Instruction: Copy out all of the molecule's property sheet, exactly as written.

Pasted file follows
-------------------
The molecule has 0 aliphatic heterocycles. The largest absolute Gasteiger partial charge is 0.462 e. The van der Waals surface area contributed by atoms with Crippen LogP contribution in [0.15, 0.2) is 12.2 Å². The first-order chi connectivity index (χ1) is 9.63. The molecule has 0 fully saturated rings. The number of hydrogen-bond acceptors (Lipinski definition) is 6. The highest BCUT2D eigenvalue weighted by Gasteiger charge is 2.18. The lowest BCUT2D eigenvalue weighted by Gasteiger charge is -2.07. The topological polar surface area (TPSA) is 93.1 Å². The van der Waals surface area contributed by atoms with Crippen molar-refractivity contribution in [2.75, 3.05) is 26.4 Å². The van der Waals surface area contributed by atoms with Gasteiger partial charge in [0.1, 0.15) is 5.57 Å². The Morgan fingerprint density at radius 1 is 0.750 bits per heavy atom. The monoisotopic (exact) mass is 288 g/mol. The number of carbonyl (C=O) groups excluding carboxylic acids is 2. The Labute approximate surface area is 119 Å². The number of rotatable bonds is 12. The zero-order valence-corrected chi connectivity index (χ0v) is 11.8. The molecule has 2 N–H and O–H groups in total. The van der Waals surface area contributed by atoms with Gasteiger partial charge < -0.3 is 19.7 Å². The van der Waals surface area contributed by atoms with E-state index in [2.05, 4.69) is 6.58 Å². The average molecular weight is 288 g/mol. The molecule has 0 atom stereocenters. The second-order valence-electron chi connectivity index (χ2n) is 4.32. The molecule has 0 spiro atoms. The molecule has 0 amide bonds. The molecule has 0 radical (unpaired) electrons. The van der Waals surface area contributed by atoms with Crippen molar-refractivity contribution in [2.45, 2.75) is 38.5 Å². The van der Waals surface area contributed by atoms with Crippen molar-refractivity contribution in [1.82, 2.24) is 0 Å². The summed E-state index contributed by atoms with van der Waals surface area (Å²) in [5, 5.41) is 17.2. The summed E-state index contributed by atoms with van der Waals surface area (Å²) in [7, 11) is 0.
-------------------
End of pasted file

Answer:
The molecule has 0 aliphatic heterocycles. The largest absolute Gasteiger partial charge is 0.462 e. The van der Waals surface area contributed by atoms with Crippen LogP contribution in [0.15, 0.2) is 12.2 Å². The first-order chi connectivity index (χ1) is 9.63. The molecule has 0 fully saturated rings. The number of hydrogen-bond acceptors (Lipinski definition) is 6. The highest BCUT2D eigenvalue weighted by Gasteiger charge is 2.18. The lowest BCUT2D eigenvalue weighted by Gasteiger charge is -2.07. The topological polar surface area (TPSA) is 93.1 Å². The van der Waals surface area contributed by atoms with Crippen molar-refractivity contribution in [2.75, 3.05) is 26.4 Å². The van der Waals surface area contributed by atoms with Gasteiger partial charge in [0.1, 0.15) is 5.57 Å². The Morgan fingerprint density at radius 1 is 0.750 bits per heavy atom. The monoisotopic (exact) mass is 288 g/mol. The number of carbonyl (C=O) groups excluding carboxylic acids is 2. The Labute approximate surface area is 119 Å². The number of rotatable bonds is 12. The zero-order valence-corrected chi connectivity index (χ0v) is 11.8. The molecule has 2 N–H and O–H groups in total. The van der Waals surface area contributed by atoms with Gasteiger partial charge < -0.3 is 19.7 Å². The van der Waals surface area contributed by atoms with E-state index in [2.05, 4.69) is 6.58 Å². The average molecular weight is 288 g/mol. The molecule has 0 atom stereocenters. The second-order valence-electron chi connectivity index (χ2n) is 4.32. The molecule has 0 spiro atoms. The molecule has 0 amide bonds. The molecule has 0 radical (unpaired) electrons. The van der Waals surface area contributed by atoms with Crippen molar-refractivity contribution in [2.45, 2.75) is 38.5 Å². The van der Waals surface area contributed by atoms with Crippen molar-refractivity contribution in [1.82, 2.24) is 0 Å². The summed E-state index contributed by atoms with van der Waals surface area (Å²) in [5, 5.41) is 17.2. The summed E-state index contributed by atoms with van der Waals surface area (Å²) in [7, 11) is 0.